Restoring the past to create a future
Fingers crossed we should be dropping the external scaffold by the end of next week (17th/18th April). Just waiting on glass for the upper dormer window units. All upper level stonework is complete, hope to start the external cobbled footpaths next week.Oak staircase going in this week,oak flooring will be finished next week.
It's been a long and frustrating project not to mention WET but we have enjoyed the journey and hope you all like the end product.
Stephen Pickering (main…Continue
Adult Education course with University of York starting 8th January.
Bookings now being taken at: www.york.ac.uk/lifelonglearning/howshammill/
This exciting collaborative course will uncover some of the hidden histories of Howsham Mill, near York, and teach practical ways of presenting the past. Together, we will look at the corrnerstones…Continue
Thanks to all who came to the Christmas Craft Fair yesterday, it was great to see you.
For anyone trying to figure out exactly how many marshmallows there were on the gingerbread ruin, the answer was 629. (of course!) Well done to Liz H for having the closest guess.
Did you know that Howsham Mill now has its very own Facebook page:
And if you Tweet, follow the Mill…Continue
Posted by Liz Vowles on December 10, 2012 at 13:38
Can it be possible that a whole year has passed by since the last newsletter? I fear it can, and my huge apologies for this - all I can say is that it has been a very busy year!
This newsletter will give you an update on the progress of building works at the mill, and introduce you to our brand new shiny Education and Events Officer, Liz Vowles, who has been taken on to whip us into shape. Her remit is to create and deliver a really interesting and exciting programme of events at…Continue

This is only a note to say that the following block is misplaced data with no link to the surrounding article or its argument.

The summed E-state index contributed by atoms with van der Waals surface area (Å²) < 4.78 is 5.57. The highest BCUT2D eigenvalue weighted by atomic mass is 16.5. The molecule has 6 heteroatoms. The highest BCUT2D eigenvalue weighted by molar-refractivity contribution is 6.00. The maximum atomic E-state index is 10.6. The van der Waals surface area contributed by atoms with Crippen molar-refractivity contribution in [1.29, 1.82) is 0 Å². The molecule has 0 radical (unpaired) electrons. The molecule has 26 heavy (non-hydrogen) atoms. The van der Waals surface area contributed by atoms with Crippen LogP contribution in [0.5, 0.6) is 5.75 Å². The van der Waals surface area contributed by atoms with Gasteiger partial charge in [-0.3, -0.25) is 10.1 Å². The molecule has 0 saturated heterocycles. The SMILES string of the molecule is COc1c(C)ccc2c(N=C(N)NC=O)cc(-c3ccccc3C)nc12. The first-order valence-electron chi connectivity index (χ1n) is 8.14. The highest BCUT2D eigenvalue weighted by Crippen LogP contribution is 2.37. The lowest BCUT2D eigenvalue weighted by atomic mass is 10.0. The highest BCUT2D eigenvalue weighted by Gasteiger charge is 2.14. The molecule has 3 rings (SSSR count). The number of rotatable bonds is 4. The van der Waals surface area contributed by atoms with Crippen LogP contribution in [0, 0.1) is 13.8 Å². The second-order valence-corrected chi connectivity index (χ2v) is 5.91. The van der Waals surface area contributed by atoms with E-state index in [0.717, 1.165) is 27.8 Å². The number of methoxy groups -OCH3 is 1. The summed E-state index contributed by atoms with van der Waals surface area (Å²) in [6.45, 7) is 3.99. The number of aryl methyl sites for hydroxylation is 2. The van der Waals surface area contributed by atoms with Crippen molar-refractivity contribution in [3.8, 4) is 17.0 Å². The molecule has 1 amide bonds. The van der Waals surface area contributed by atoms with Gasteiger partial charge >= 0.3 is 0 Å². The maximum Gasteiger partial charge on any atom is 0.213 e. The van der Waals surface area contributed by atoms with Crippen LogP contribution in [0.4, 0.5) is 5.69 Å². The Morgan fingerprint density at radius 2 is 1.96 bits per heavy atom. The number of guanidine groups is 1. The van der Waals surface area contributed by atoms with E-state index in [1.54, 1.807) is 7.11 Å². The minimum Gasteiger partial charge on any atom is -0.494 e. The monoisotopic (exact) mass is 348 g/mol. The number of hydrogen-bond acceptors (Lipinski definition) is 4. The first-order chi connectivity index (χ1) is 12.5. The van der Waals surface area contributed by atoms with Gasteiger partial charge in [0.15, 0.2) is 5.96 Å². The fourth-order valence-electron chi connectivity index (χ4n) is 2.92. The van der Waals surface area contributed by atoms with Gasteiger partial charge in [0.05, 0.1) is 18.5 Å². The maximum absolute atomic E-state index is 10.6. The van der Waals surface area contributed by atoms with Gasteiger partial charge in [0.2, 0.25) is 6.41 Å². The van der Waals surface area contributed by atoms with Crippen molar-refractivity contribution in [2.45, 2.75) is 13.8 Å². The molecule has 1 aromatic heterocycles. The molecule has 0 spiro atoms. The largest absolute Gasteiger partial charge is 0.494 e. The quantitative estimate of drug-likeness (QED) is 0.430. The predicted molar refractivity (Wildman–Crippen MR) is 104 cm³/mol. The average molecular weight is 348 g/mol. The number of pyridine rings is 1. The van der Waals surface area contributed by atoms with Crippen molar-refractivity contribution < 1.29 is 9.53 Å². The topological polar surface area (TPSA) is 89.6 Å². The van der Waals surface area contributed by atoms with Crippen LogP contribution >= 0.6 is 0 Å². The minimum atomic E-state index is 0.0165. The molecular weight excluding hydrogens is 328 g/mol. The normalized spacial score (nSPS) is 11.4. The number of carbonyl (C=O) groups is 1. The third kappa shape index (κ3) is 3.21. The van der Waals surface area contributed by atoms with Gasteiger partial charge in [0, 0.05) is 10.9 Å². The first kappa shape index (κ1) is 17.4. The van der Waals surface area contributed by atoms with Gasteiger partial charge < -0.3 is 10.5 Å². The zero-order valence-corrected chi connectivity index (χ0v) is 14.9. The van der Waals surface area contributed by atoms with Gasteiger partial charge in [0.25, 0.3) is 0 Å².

Posted by Mo MacLeod on October 12, 2012 at 12:18
The waterwheel suddenly stopped working last night which was caused by the failure of the historic cast iron shaft that transfers the power to the gearbox. This is a serious blow and will not be easy to repair so the wheel will be off for a while. We are investigating solutions to the problem at the moment, but cannot unfortunately make the best use of all this rain at the moment.
Posted by David Mann on June 12, 2012 at 22:30
Howsham Mill is opening for pre-arranged events only.
Clay Oven Building Weekend, 1st and 2nd June - see Events for details.
Please contact email@example.com if you would like to make a booking for a group or school visit. How to get to Howsham Mill
Donations towards our Diana Fund for the new Diana statue are still very welcome!
Progress reports on the restoration are now available to view
Check the photos for the mill without scaffolding, 18/04/13
The Howsham Mill Project - funded by
On a tiny island in the River Derwent at Howsham, North Yorkshire, stands a Georgian watermill. Howsham Mill dates back to c.1755 and is attributed to John Carr of York, more famous for designing Fairfax House in York, and an extension to Castle Howard stables. In 1965, a Royal Commission for Historic Monuments inspector, James Williams, described the Mill as "...a building of the maximum historical interest as a very early example of gothic Revival style…" and "...of great architectural interest as it is a very rare example of the gothic Revival style as applied to a functional building. (I cannot find reference to a similar example, eg watermill)…".